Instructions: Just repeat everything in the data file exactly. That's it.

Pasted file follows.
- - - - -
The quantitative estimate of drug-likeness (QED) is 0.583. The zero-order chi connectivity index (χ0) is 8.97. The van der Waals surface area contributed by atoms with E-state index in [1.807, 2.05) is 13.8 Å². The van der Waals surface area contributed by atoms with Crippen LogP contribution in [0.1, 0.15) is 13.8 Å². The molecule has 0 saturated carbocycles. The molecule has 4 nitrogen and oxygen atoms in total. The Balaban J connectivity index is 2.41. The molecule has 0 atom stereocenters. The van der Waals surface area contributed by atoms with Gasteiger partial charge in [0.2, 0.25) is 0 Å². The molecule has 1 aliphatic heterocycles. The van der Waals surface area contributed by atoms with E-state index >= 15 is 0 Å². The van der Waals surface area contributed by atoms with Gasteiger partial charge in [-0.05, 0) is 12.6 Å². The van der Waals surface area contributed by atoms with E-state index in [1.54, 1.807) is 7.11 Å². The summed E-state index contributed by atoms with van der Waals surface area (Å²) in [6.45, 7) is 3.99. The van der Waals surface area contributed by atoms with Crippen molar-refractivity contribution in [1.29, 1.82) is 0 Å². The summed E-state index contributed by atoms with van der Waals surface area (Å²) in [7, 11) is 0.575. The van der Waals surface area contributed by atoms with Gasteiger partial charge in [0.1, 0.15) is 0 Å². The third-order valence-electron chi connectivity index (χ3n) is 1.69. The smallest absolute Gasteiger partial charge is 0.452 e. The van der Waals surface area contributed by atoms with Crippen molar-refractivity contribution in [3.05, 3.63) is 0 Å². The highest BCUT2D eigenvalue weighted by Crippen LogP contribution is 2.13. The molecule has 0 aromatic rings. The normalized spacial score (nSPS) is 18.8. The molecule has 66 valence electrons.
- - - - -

The quantitative estimate of drug-likeness (QED) is 0.583. The zero-order chi connectivity index (χ0) is 8.97. The van der Waals surface area contributed by atoms with E-state index in [1.807, 2.05) is 13.8 Å². The van der Waals surface area contributed by atoms with Crippen LogP contribution in [0.1, 0.15) is 13.8 Å². The molecule has 0 saturated carbocycles. The molecule has 4 nitrogen and oxygen atoms in total. The Balaban J connectivity index is 2.41. The molecule has 0 atom stereocenters. The van der Waals surface area contributed by atoms with Gasteiger partial charge in [0.2, 0.25) is 0 Å². The molecule has 1 aliphatic heterocycles. The van der Waals surface area contributed by atoms with E-state index >= 15 is 0 Å². The van der Waals surface area contributed by atoms with Gasteiger partial charge in [-0.05, 0) is 12.6 Å². The van der Waals surface area contributed by atoms with E-state index in [1.54, 1.807) is 7.11 Å². The summed E-state index contributed by atoms with van der Waals surface area (Å²) in [6.45, 7) is 3.99. The van der Waals surface area contributed by atoms with Crippen molar-refractivity contribution in [1.29, 1.82) is 0 Å². The summed E-state index contributed by atoms with van der Waals surface area (Å²) in [7, 11) is 0.575. The van der Waals surface area contributed by atoms with Gasteiger partial charge in [0.1, 0.15) is 0 Å². The third-order valence-electron chi connectivity index (χ3n) is 1.69. The smallest absolute Gasteiger partial charge is 0.452 e. The van der Waals surface area contributed by atoms with Crippen molar-refractivity contribution in [3.05, 3.63) is 0 Å². The highest BCUT2D eigenvalue weighted by Crippen LogP contribution is 2.13. The molecule has 0 aromatic rings. The normalized spacial score (nSPS) is 18.8. The molecule has 66 valence electrons.